Ailey staples such as Cry, Night Creature, Memoria and Revelations also made an appearance this year.  Some people go to Paris for inspiration, others the Big Apple.  But me, all I need is my annual dose of Ailey.  For the first time since I could remember, I felt as if I was watching AAADT with a new set of eyes.  Robert Battle’s influence felt extremely tangible and refreshing.  I felt his exuberance in every performance I witnessed and especially in Revelations.  Each time I view it, another discovery shines through.  This time is was the joy; under the directorship of Battle, Revelations was more celebratory than it has ever been.  The waves of reciprocity between the company and the audience circle around the theater like a boomerang.  By the encore of “Rock My Soul in the Bosom of Abraham” all I wanted to do was throw my hands up and say, “Glory hallelujah!”  The legacy of Alvin Ailey is in well deserved and capable hands.  I am excited to view Alvin Ailey American Dance Theater’s future with Robert Battle commandeering the most veracious dance company to ever exist.

Photos: Andrew Eccles and Paul Kolnik, Nan Melville

Flex and Tension with The Ailey Extension

During the spring, most of us work like Rocky Balboa training for a prize fight in order to look desirable during New York City’s annual humidity festival, also known as the summer.   But as sure as The Empire State Building lights up in the evening, the temperature cools, making way for fall.   Bikinis, mini-skirts, sandals and halter tops are replaced with jackets, sweaters, corduroys and knee-high boots.  The quest to maintain that summer figure may become more difficult as fall gives way to winter.  New York City is filled with gyms, but spinning on a bicycle going nowhere, posing in yoga positions or doing repetitions on a weight machine are not the only methods to staying fit and agile.  Dancing provides all the sweat and none of the routine of regular workout and The Ailey Extension offers both.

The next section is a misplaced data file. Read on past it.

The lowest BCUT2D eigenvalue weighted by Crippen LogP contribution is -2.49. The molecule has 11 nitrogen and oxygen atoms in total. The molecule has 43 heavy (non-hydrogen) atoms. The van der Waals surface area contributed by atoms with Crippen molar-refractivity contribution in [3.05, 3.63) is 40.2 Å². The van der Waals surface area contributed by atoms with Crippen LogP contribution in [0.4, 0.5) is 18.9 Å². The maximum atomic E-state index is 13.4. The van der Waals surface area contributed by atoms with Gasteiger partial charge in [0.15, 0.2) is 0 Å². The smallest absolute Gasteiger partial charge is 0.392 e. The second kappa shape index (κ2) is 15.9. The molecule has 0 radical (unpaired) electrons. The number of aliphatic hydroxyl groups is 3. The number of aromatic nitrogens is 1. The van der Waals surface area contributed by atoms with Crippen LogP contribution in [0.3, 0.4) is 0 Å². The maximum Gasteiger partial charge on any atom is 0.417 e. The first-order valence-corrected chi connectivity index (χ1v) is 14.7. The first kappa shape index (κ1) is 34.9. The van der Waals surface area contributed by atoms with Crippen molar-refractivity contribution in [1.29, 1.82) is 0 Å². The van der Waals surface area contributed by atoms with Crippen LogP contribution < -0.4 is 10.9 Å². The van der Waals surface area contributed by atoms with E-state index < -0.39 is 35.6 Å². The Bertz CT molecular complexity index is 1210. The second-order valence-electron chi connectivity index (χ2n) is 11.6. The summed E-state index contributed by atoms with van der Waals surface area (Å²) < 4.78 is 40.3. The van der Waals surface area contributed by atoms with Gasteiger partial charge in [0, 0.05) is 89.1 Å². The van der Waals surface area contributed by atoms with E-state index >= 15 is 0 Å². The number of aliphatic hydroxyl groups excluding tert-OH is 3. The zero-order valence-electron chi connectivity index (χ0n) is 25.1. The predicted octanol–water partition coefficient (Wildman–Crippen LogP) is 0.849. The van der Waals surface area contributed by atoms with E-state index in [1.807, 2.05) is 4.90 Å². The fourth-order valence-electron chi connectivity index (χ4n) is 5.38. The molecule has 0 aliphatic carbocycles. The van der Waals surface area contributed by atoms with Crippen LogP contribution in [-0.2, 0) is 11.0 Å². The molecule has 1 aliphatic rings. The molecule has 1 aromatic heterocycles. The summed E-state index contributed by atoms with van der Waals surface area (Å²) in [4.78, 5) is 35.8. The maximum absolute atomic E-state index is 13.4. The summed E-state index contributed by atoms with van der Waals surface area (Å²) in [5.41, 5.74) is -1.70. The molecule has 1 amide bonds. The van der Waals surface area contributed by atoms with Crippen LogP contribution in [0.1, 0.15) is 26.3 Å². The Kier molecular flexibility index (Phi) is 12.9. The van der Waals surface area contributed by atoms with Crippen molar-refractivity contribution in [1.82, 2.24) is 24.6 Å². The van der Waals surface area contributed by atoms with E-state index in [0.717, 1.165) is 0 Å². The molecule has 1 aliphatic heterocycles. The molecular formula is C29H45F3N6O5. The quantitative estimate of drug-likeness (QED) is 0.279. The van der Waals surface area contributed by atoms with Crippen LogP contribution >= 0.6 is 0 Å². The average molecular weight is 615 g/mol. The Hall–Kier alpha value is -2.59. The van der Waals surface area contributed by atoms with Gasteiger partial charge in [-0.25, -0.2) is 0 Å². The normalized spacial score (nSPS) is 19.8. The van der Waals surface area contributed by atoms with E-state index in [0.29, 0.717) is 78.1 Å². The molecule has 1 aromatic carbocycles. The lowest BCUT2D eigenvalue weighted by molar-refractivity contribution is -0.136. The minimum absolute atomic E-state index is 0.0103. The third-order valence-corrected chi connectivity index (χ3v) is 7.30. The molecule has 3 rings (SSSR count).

Alvin Ailey American Dance Theatre is best known as being the “Cultural Ambassador to the World,” but in New York City AAADT is an institution.  Founded in Manhattan in 1958, Alvin Ailey American Dance Theatre and its creator changed the landscape of American modern dance.  One of Ailey’s signature ballet, Revelations, is considered to be the most often seen modern dance performance.  Each time I watch this extraordinary work, I sit in awe and sometimes believe that I can perform the choreography.  After my brief moment of delusion, I realize I can never move and accentuate my body like someone who has devoted their life to dancing and performing, but I can learn.   

“Mr. Ailey understood that people need to be engaged and connected in a way that they understand,” states Iquail Johnson, one of the instructors at The Ailey Extension.  And through The Ailey Extension everyone is able to partake in a piece of Alvin Ailey’s legacy, experiencing the opportunity to comprehend dance the way he understood it.  Created in 2005, The Ailey Extension offers over 80 dance and fitness classes each week in a variety of different styles and skill levels.  The teachers are all specialists in their field.  Iquail Johnson is a Philadelphia native that began his career in dance at 13 after being accepted to the Philadelphia High School for the Creative and Performing Arts.  He continued his studies with PHILADANCO, Philadelphia Dance Company, and earned scholarships to attend The Julliard School, The Ailey School and The Paul Taylor School among others.  After receiving a Bachelor of Fine Arts in Ballet from the University of the Arts and a Master of Fine Arts from SUNY Purchase, , Iquail has worked with dance companies including Ronald K Brown/Evidence, The Fred Benjamin Dance Company, and Subtle Changes.  He has also appeared on Broadway in Hot Feet, The Lion King, and Purlie and is the Founding Artistic Director of Dance IQUAIL!